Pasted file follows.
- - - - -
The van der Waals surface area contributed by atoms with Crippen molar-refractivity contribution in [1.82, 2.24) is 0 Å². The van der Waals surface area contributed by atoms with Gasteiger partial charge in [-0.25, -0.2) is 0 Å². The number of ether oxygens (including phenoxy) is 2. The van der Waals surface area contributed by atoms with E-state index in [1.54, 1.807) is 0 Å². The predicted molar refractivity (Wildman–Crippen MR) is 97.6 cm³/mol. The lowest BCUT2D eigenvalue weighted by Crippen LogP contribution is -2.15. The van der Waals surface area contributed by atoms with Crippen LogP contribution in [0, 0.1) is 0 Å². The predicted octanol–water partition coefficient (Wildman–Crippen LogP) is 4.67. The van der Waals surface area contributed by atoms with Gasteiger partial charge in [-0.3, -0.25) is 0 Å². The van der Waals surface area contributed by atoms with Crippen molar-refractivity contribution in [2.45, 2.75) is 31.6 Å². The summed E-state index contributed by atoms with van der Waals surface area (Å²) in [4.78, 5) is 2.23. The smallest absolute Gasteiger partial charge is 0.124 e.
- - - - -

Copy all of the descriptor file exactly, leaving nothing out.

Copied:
The van der Waals surface area contributed by atoms with Crippen molar-refractivity contribution in [1.82, 2.24) is 0 Å². The van der Waals surface area contributed by atoms with Gasteiger partial charge in [-0.25, -0.2) is 0 Å². The number of ether oxygens (including phenoxy) is 2. The van der Waals surface area contributed by atoms with E-state index in [1.54, 1.807) is 0 Å². The predicted molar refractivity (Wildman–Crippen MR) is 97.6 cm³/mol. The lowest BCUT2D eigenvalue weighted by Crippen LogP contribution is -2.15. The van der Waals surface area contributed by atoms with Crippen LogP contribution in [0, 0.1) is 0 Å². The predicted octanol–water partition coefficient (Wildman–Crippen LogP) is 4.67. The van der Waals surface area contributed by atoms with Gasteiger partial charge in [-0.3, -0.25) is 0 Å². The van der Waals surface area contributed by atoms with Crippen molar-refractivity contribution in [2.45, 2.75) is 31.6 Å². The summed E-state index contributed by atoms with van der Waals surface area (Å²) in [4.78, 5) is 2.23. The smallest absolute Gasteiger partial charge is 0.124 e.